NOAA Enforcement Officer Noah Meisenheimer was flying back to Anchorage on-board an Alaska Wildlife Troopers Department of Public Safety helicopter when something caught his eye. On the west side of the Cook Inlet, he observed a highly endangered Cook Inlet beluga whale calf stranded in the surf on a remote beach.
“I knew when I saw him that we had to do something,” said Meisenheimer, whose mission includes safeguarding and caring for marine wildlife.
As they circled the area, Meisenheimer and pilot Kenneth Reiser looked for other belugas and confirmed that the calf appeared to be abandoned. After setting down the chopper, they called the sighting in to the NOAA Fisheries Protected Resources Division (PRD).
After receiving authorization from permitted experts with the PRD Marine Mammal Health and Stranding Response Program, Meisenheimer and Reiser attempted to encourage the animal to move into deeper water.
“He would swim on his own for a little while, but kept turning around to swim back to shore,” said Meisenheimer. “I knew something had to be wrong with him. And since we were in constant contact with PRD, we informed them that another course of action was needed to rescue the calf.”
While Meisenheimer remained near the whale, Reiser flew the helicopter to pick up an Alaska SeaLife Center veterinarian who was working in the area. The vet evaluated the beluga calf and determined it would not survive on its own, but was healthy enough for rescue and rehabilitation efforts.
Together, the on-site team reconfigured the rear passenger area in the aircraft to safely fit the beluga calf and the veterinarian.
“We used a body bag as a sling,” said Meisenheimer. “We slowly and very carefully maneuvered the bag under the beluga and then placed him in the helicopter.”
The team quickly arrived at the hangar in Anchorage, where they met specialists from the Stranding Response Program. The response team coordinated a vehicle to pick up the beluga calf and transport him to the Alaska SeaLife Center in Seward for treatment and rehabilitation.
“It was definitely a team effort,” he said. “We all played an integral role—NOAA’s Office of Law Enforcement, NOAA Fisheries Protected Resources Division, Alaska Wildlife Troopers Aviation Section, and Alaska SeaLife Center. We are truly ‘one team’ and this is a great example of how we work together to protect marine wildlife.”
“Usually, NOAA’s Office of Law Enforcement protects marine mammals by enforcing laws and treaties,” said Nathan Lagerwey, NOAA’s Office of Law Enforcement Deputy Special Agent in Charge of the Alaska Division. “This was a rare opportunity for one of our officers to act immediately to save an individual whale.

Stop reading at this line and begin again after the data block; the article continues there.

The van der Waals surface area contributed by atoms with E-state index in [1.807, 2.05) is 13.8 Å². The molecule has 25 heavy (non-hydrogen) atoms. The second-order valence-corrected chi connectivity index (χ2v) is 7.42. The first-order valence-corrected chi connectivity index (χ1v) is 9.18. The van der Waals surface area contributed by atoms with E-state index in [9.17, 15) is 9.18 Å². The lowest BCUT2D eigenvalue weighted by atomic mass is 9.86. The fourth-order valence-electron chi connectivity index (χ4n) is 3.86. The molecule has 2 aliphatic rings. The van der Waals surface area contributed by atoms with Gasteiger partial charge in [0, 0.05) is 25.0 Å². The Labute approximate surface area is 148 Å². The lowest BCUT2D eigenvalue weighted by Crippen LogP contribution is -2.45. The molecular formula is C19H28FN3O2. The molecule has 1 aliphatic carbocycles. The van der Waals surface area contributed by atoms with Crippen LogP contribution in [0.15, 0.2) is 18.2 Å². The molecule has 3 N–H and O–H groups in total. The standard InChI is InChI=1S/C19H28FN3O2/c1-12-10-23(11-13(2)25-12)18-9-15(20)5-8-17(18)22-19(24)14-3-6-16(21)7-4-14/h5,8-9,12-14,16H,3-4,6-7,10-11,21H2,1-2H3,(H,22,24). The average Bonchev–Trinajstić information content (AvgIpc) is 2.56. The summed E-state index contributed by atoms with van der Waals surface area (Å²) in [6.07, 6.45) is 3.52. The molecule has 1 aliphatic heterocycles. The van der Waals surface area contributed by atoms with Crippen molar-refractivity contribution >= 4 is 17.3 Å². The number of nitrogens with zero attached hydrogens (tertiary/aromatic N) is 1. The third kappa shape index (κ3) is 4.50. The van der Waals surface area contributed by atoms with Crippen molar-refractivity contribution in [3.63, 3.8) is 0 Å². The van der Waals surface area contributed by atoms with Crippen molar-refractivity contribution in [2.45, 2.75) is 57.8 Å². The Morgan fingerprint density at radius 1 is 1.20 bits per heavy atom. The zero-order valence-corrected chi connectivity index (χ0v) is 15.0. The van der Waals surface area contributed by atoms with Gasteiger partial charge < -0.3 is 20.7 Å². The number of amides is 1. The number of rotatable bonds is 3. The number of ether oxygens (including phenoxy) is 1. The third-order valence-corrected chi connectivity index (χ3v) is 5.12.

Enforcement Officer Meisenheimer was in a unique position and he initiated a team effort that gave the baby beluga a fighting chance. It was the kind of moment that makes us proud to be a part the NOAA team.”
Cook Inlet beluga whales are protected by the federal Marine Mammal Protection Act (MMPA) and Endangered Species Act (ESA). Under these mandates, people must maintain a distance from whales of 100 yards on water or land and 1,500 feet in the air. It is illegal to touch, feed, harass, chase, or harm beluga whales.
To report violations, call NOAA’s Office of Law Enforcement at 1-800-853-1964. To report a stranding, call 1-877-925-7773, or learn more about the stranding network visit https://alaskafisheries.noaa.gov/pr/strandings.
About the Beluga Whale
Five distinct population segments of beluga whales exist in the oceans off the coast of Alaska: Beaufort Sea, Bristol Bay, Cook Inlet, Eastern Bering Sea, and Eastern Chukchi Sea stocks. Of these, only the Cook Inlet beluga whale is listed as endangered under the ESA.
Cook Inlet belugas once were a valuable part of the regional Alaska Native subsistence diet, but the population has declined rapidly. This rapid decline was most likely due to unregulated subsistence harvest at a level that this small population could not sustain. The hunt has been suspended since 2005, but unfortunately the whale population has not recovered as expected.
NOAA Fisheries designated the Cook Inlet beluga whale population as depleted under the MMPA in 2000, and listed these belugas as an endangered species under the ESA in 2008. The rapid decline and dire status of the Cook Inlet beluga whale population makes it a priority to focus efforts within NOAA Fisheries and with our partners to stabilize and prevent extinction of this iconic species.
In 2015, NOAA Fisheries began a concerted agency-wide effort to spotlight and save these highly at-risk species. The “Species in the Spotlight: Survive to Thrive” initiative identified the endangered Cook Inlet beluga whale as one of the eight highlighted species. The initiative includes targeted efforts vital for stabilizing populations and preventing extinction of the identified species.
The endangered Cook Inlet beluga whale was chosen as one of the eight most at-risk species because this declining population of small whales shares Cook Inlet with Alaska’s human population center, transportation hub, and largest concentration of industrial activity. The population has declined by nearly 75 percent since 1979, from about 1,300 whales to an estimated 328 whales in 2016.
For more information about the beluga whale and the Species in the Spotlight initiative, read the priority actions plan.
Story by Ally Rogers, communications officer for NOAA’s Office of Law Enforcement. To contact her, please call 301-427-8255 or email firstname.lastname@example.org.